"Yes, there is a role for managing fuels with hazard reduction burning - but would hazard reduction burning programs on their own stem this fire crisis? No, absolutely not."

What can we expect now?

The BOM said 2017 and 2018 were Australia's third and fourth-hottest years on record.

In April, a group 23 former fire chiefs warned climate change is worsening extreme weather and putting people in danger.

In September, the Bushfire and Natural Hazards Cooperative Research Centre (BNHCRC) released its annual seasonal bushfire outlook, describing the east coast of Australia as having "above normal fire potential".

"What all the evidence is showing us (is) that the temperature is sitting about one degree above long-term averages. That is leading to a much earlier start fire season around the world. That is internationally noted,” BNHCRC CEO Richard Thornton said.

"We are also seeing the cumulative amount of fire danger during a fire season going up - the time between these really extreme fire years will get shorter and shorter and shorter.

"We will see these conditions come around more frequently."
The Guardian, 12 November 2019:
So what are the claims?
The chief accuser is Nationals MP Barnaby Joyce who says “greens policy” gets in the way “of many of the practicalities of fighting a fire and managing it”.
Among Joyce’s claims, made in several interviews this week, are that Greens policies have made hazard reduction activities more difficult.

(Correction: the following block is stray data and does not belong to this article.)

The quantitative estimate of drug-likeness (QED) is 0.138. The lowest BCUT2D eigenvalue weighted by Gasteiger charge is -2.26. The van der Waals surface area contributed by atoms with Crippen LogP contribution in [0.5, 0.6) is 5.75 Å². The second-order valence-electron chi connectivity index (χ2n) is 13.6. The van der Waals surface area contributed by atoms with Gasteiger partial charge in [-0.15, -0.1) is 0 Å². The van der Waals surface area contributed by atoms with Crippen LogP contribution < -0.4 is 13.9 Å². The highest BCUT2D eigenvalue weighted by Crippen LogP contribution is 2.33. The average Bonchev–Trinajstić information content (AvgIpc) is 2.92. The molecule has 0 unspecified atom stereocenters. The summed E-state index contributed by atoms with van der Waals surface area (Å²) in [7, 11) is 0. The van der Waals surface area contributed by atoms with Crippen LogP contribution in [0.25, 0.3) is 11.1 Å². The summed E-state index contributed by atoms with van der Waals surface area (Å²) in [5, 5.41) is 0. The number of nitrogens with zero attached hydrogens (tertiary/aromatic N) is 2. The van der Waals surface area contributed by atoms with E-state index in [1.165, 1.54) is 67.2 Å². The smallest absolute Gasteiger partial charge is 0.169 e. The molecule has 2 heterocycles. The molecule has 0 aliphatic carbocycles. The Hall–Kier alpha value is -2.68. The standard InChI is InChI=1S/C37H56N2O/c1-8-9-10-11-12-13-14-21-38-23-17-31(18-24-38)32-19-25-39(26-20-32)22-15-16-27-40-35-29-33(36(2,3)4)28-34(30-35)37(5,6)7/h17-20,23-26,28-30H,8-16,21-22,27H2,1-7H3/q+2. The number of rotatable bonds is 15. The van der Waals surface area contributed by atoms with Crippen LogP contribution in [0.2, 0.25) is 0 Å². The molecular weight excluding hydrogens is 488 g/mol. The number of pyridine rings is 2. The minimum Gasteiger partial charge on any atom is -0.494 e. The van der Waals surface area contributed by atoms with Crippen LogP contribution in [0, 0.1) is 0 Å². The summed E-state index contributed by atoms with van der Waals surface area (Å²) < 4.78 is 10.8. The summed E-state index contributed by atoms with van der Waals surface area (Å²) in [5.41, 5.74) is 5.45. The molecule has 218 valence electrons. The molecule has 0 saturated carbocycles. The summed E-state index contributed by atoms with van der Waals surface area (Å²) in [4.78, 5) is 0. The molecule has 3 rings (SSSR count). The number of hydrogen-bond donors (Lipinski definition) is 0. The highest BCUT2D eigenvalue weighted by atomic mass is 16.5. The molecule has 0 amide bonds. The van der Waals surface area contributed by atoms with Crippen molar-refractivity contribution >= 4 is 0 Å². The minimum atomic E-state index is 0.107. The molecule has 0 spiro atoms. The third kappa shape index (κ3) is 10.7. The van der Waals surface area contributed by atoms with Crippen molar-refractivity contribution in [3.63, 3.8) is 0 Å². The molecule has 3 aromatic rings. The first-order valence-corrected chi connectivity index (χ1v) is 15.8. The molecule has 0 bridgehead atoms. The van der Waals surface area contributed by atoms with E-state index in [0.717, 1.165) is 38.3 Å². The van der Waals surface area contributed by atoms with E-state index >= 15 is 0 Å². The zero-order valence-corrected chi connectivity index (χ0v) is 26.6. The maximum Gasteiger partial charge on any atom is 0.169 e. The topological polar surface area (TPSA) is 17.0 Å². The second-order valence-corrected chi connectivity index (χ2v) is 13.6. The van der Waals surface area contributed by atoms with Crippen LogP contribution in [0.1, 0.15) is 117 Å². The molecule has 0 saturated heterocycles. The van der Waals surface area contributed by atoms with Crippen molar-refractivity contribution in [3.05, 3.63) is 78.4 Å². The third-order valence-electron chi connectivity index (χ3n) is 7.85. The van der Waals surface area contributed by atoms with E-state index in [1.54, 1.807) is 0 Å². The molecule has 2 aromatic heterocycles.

This claim, just to be clear, is about the policies of a party that has never been in government.
Joyce also blamed the Greens for “paperwork” that made it harder to carry out hazard reduction activities….
It’s not burning because they burnt off, it’s burning because they didn’t burn off,” Joyce told SkyNews.
According to Bradstock, Joyce’s claims are familiar but “without foundation.”
It’s simply conspiracy stuff. It’s an obvious attempt to deflect the conversation away from climate change.”
A former NSW fire and rescue commissioner, Greg Mullins, has written this week that the hotter and drier conditions, and the higher fire danger ratings, were preventing agencies from carrying out prescribed burning.
He said: “Blaming ‘greenies’ for stopping these important measures is a familiar, populist, but basically untrue claim.”
The Australian, 12 November 2019:

A fierce feud has ignited between NSW Deputy Premier John Barilaro and the National Parks and Wildlife Service following revelations the number of rangers, who perform hazard reduction burns, has been cut by a third since the Coalition came to power in 2011.

The Public Service Association has accused Mr Barilaro of gross hypocrisy after the Deputy Premier blamed the department for contributing to the state’s catastrophic fire conditions by failing to carry out extensive hazard reduction in the lead-up to bushfire season, labelling his comments “worse than an insult”.

Apart from last financial year, the NPWS has not met its annual hazard reduction target of 135,000ha since 2016.